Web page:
Ketosis and Programmer Productivity!

@dylangrafmyre and I have been looking into some interesting topics related to Ketosis and productivity.

Please post some links and tips on this topic!

Here’s a great talk on this:

Dom D’Agostino on Fasting, Ketosis, and the End of Cancer

“The FDA may see ketones as a drug. I see them as a fourth macronutrient. You have fats, proteins, and carbs. Ketones are an energy-containing molecule.” – Dom D’Agostino

Dr. Dominic “Dom” D’Agostino (@DominicDAgosti2) is an Assistant Professor in the Department of Molecular Pharmacology and Physiology at the University of South Florida Morsani College of Medicine, and a Senior Research Scientist at the Institute for Human and Machine Cognition (IHMC).

He has also deadlifted 500 pounds for 10 reps after a seven-day fast.

He’s a beast and — no big surprise — he’s a good buddy of Dr. Peter Attia, my MD friend who drinks “jet fuel” in search of optimal athletic performance.

The primary focus of Dom’s laboratory is developing and testing metabolic therapies, including ketogenic diets, ketone esters and ketone supplements to induce nutritional/therapeutic ketosis. D’Agostino’s laboratory uses in vivo and in vitro techniques to understand the physiological, cellular and molecular mechanism of metabolic therapies and nutritional strategies for peak performance and resilience. His research is supported by the Office of Naval Research (ONR), Department of Defense (DoD), private organizations and foundations.

I’m certainly interested in hearing what the benefits of ketosis are. As far as I understand it, it’s an emergency state in the body.

@justin @dylangrafmyre I assume you’ve read Primal Blueprint?

Really interesting topic. If you’re looking for ketones, add coconut oil into your diet!

It seems that coconut oil is beneficial in that it is largely compose of lauric acid a more benign form of saturated fat that only minimally raises LDL cholestrol along with raising good HDL. Most people are unaware that their are various forms of saturated fat and only some such as palmitic acid raise LDL cholesterol, meaning that not all saturated fat is bad for you. The MCTs in coconut oil are also beneficial in that they metabolize rapidly in our body acting similar to glucose. MCT oil is also beneficial for those on a low carb diet (especially for athletes) as they produce ketones in the liver rapidly. In this way they are a therapeutic tool for those suffering from epilepsy and other neurological disorders. They are also a prevalent fat in human breast milk which we can extrapolate that MCTs are beneficial and well tolerated. Lastly they are largely devoid of pro inflammatory omega 6 oils and being that coconut oil is saturated means it does not go rancid easily and does not oxidize easily at high temps as well as keeps for years.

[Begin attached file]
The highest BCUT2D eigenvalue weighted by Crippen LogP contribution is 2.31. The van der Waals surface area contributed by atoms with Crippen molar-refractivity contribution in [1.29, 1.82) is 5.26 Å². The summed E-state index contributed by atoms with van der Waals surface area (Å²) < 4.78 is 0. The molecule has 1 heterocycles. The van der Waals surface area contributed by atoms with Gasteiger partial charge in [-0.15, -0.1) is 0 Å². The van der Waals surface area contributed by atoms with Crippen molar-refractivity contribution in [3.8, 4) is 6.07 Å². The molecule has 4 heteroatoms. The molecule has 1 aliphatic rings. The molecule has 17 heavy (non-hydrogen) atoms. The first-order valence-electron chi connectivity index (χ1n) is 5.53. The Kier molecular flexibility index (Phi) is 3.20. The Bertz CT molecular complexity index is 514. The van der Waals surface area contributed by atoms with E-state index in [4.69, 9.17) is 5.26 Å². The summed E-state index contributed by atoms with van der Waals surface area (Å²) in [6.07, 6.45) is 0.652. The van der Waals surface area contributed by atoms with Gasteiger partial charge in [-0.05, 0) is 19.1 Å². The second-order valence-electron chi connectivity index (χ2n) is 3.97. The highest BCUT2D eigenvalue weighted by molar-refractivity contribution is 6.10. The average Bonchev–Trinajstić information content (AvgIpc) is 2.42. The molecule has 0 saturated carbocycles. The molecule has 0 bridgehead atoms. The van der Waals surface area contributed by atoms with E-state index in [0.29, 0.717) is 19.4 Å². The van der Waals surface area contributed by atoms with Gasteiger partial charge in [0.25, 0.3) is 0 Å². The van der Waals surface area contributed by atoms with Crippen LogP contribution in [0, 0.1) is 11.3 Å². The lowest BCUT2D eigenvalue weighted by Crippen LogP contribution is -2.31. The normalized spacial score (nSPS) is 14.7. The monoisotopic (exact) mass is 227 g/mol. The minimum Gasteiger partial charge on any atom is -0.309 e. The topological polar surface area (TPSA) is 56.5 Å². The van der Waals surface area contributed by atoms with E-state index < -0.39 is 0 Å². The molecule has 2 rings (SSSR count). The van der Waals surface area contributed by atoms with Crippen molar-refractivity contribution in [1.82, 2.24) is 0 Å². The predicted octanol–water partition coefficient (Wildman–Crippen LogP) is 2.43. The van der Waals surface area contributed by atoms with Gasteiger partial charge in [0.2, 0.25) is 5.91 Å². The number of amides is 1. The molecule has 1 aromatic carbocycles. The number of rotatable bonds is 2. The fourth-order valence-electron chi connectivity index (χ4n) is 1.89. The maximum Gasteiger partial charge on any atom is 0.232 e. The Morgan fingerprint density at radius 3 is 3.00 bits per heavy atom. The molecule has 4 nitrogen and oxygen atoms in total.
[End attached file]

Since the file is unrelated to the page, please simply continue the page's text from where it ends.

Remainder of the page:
Also, I’m really interested to see if it could help Alzheimer too: CTG Labs - NCBI

CO would defiantly be beneficial for Alzheimers, but it would be better suited in the context of ketosis (restricted carb diet) as that is where the real magic happens in terms of neurological protection as it seems when ketone bodies (fatty acids) are used in the brain increase mitochondria (energy production) which could possibly slow the degenerative process of Alzheimer. So its not so much the CO oil, but rather that that CO increases the production of ketone bodies.

Comments taken from:

Here’s a couple key tips:

Love Bulletproof Coffee, but it helps to keep it incredibly easy and simple:

  1. Get a Thermos Mug and some MCT oil, and grass fed unsalted butter (salted works in a pinch).
  2. Add 1-2 tbsp of MCT oil and 1-2 tbsp of butter to the mug.
  3. Add coffee (I use nespresso) to fill the mug almost all the way.
  4. Close the mug securely and and shake vigorously. Or use a Hand blender

That’s it!

I find just one big mug (2-3 nespresso capsules) last me the whole morning, and that’s all the coffee I need all day long.

I really like the Mark Sisson website and book as well